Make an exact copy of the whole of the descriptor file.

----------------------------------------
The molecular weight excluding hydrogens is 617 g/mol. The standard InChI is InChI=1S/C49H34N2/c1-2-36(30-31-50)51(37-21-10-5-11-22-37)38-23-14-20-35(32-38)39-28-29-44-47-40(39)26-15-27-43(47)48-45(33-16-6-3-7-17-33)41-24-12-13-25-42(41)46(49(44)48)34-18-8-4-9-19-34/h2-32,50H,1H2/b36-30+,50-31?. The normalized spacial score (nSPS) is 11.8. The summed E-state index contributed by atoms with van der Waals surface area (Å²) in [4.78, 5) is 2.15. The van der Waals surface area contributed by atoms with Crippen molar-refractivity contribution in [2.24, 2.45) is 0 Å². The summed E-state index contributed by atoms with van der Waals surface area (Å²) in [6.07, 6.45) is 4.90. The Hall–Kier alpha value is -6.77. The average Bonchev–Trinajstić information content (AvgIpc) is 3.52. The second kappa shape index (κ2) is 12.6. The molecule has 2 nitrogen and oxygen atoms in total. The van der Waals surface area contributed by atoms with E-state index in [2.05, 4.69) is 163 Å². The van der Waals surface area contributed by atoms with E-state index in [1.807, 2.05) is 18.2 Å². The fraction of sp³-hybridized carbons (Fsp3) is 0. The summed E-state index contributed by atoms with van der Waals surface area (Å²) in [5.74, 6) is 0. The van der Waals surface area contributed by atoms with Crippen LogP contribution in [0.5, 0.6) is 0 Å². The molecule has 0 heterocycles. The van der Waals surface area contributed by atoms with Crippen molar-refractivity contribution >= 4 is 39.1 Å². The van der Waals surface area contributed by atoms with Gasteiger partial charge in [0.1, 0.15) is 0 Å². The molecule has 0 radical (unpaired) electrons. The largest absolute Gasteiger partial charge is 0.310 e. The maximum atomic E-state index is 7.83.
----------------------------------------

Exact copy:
The molecular weight excluding hydrogens is 617 g/mol. The standard InChI is InChI=1S/C49H34N2/c1-2-36(30-31-50)51(37-21-10-5-11-22-37)38-23-14-20-35(32-38)39-28-29-44-47-40(39)26-15-27-43(47)48-45(33-16-6-3-7-17-33)41-24-12-13-25-42(41)46(49(44)48)34-18-8-4-9-19-34/h2-32,50H,1H2/b36-30+,50-31?. The normalized spacial score (nSPS) is 11.8. The summed E-state index contributed by atoms with van der Waals surface area (Å²) in [4.78, 5) is 2.15. The van der Waals surface area contributed by atoms with Crippen molar-refractivity contribution in [2.24, 2.45) is 0 Å². The summed E-state index contributed by atoms with van der Waals surface area (Å²) in [6.07, 6.45) is 4.90. The Hall–Kier alpha value is -6.77. The average Bonchev–Trinajstić information content (AvgIpc) is 3.52. The second kappa shape index (κ2) is 12.6. The molecule has 2 nitrogen and oxygen atoms in total. The van der Waals surface area contributed by atoms with E-state index in [2.05, 4.69) is 163 Å². The van der Waals surface area contributed by atoms with E-state index in [1.807, 2.05) is 18.2 Å². The fraction of sp³-hybridized carbons (Fsp3) is 0. The summed E-state index contributed by atoms with van der Waals surface area (Å²) in [5.74, 6) is 0. The van der Waals surface area contributed by atoms with Crippen LogP contribution in [0.5, 0.6) is 0 Å². The molecule has 0 heterocycles. The van der Waals surface area contributed by atoms with Crippen molar-refractivity contribution >= 4 is 39.1 Å². The van der Waals surface area contributed by atoms with Gasteiger partial charge in [0.1, 0.15) is 0 Å². The molecule has 0 radical (unpaired) electrons. The largest absolute Gasteiger partial charge is 0.310 e. The maximum atomic E-state index is 7.83.